This post was originally published on September 28, 2105.
So, you walk into your first meeting. You hear them say, “The only requirement for membership is a desire to quit drinking.” and you think, “Yes, sign me up.” But there is no membership form. No dues or fees. “Just keep coming back,” they say, and you walk through your fear because you want to be sober. These people in meetings seem happy, joyous and free and it looks genuine, so you listen to their suggestions. Their stories are just like yours. They once were at their first meeting and now they have 30, 60, 90 days. Some people are picking up multiple year chips, which is mind blowing. 18 years sober? How on earth is that even possible?
I wanted to quit drinking long before I first came into the rooms of a 12-step meeting, but my desire was sincere once I made it there. For the first time, I wanted to quit and was willing to do whatever it took to make that happen.
Walking into a meeting for the first time can be intimidating. I went to my first meeting while I was in treatment. They would load us up on a van, take us to the local meeting and tell us to sit there and be quiet. The only thing we were allowed to say was, “My name is —. I’m an alcoholic.” Sit and listen, they said. I did, but it was confusing and overwhelming. One person would read the 12 steps, another would read the 12 traditions and then there were the promises and prayers and the entire group would say things after certain passages were read like they were privy to some inside joke I had no clue about. Everyone seemed to know what to do and say and understand this foreign language—12 step lingo I now speak fluently three years later.
I heard the same things over and over again: Get a sponsor. Work the steps. Respect the traditions. Do this. Don’t do that. Say this. Don’t say that. Keep coming back. It works if you work it.
It was overwhelming, but at least I had the other girls in treatment and counselors to hold my hand the first 30 days. I picked up a white chip at my first meeting and people clapped and congratulated me. I thought that was weird. I was in rehab, what did they expect? I wasn’t like those brave and humble people who walk in off the streets and pick up a white chip. Looking back, I guess my humility check was walking through the doors of rehab. Today, I still tear up when someone picks up a white chip in meetings. In my opinion, it’s the boldest, most courageous move a person can make. It’s hard and it’s humbling and we’ve all been there—if we are lucky. And that’s the thing.
The longer you stick around meetings, the more you realize just how lucky you are to have made it through the door. I’ve probably been to over 500 meetings and there hasn’t been a single one where I didn’t think about my younger brother who died when he was 29 years old from a drug overdose—my younger brother who never made it to the rooms. So, yes, when someone comes in, it’s something to celebrate. With a little over three years into recovery, I have given my number to countless women I’ve seen pick up white chips. I remember what it was like those first days, weeks and months.
When I got home after treatment, I was told to go to 90 meetings in 90 days. That didn’t happen because I was terrified. I would drive to the meeting location, circle the parking lot watching others walk in effortlessly, like I was used to walking into bars. My palms would be sweaty and I would be full of fear and anxiety. I eventually started parking and sitting in my car for the entire hour, like maybe it could work through osmosis. This seemed like a waste of time, so I started downloading speaker meetings and would listen to them in my car in the parking lot while meetings were going on inside. This lasted for a couple of months. Insanity. But I heard the message and every once in awhile I would somehow actually make my way into a meeting, arriving late and leaving early.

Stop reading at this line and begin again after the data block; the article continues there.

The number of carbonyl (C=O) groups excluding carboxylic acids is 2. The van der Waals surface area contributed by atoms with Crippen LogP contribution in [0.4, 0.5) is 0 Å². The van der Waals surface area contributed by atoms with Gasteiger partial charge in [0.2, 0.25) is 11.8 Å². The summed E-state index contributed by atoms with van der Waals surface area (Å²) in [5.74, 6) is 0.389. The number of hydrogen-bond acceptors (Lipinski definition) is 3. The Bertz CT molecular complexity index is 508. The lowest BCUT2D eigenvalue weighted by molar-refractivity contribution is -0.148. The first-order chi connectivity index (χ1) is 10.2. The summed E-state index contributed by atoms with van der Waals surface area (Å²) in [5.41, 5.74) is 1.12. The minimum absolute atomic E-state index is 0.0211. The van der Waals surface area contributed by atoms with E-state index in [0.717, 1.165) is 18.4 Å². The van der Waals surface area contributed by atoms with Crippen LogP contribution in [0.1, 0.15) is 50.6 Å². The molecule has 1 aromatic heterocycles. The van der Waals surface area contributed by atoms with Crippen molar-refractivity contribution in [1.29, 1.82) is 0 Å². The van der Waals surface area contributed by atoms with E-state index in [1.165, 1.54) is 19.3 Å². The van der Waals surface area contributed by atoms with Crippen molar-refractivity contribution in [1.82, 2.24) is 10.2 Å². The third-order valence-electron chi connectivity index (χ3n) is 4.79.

I do not recommend this nor do I know how I stayed sober those first few months. I finally reached out to someone who took me under her wing and treated me like a little sister in a sorority. That might be a bad analogy, since I was never in a sorority and most certainly don’t identify with the Greek life culture (except for maybe the partying), but you know what I mean. I found someone I looked up to. I wanted what she had and I listened to what she told me.
Today, one of the reasons I am so quick to try to connect with newcomers is that I remember how terrified I was when I was new. I want to tell them that it’s not scary and no one is judging them. You think, when you’re new, that all eyes are on you when you first walk into a meeting, but they’re not. You’re walking into a room full of people just like you. It’s scary and confusing and overwhelming—until it’s not. Then it’s the best thing in the world. It gets easier to walk through the door, just like it gets easier to reach out and call other alcoholics on a daily basis. The fear starts to go away and within that is this indescribable freedom that allows you to go anywhere and be comfortable.
If there was one thing I could tell 30 days sober Allison, it would be to have 20 seconds of insane courage and walk through the fear. I would tell her to do it on a daily basis until the fear is gone—and it will go away. Get out of your car and go inside. Speak to people. Say hello. No one thinks you are weird. I tried every way to walk under the fear, over the fear and around the fear, but eventually I just had to walk through the fear. The good news is there are people who want to walk through it with you for no other reason than they have been exactly where you are and want to help you to get sober.
Oh, and more good news: you find out fear is a liar. Everything you never thought was possible is on the other side of that fear.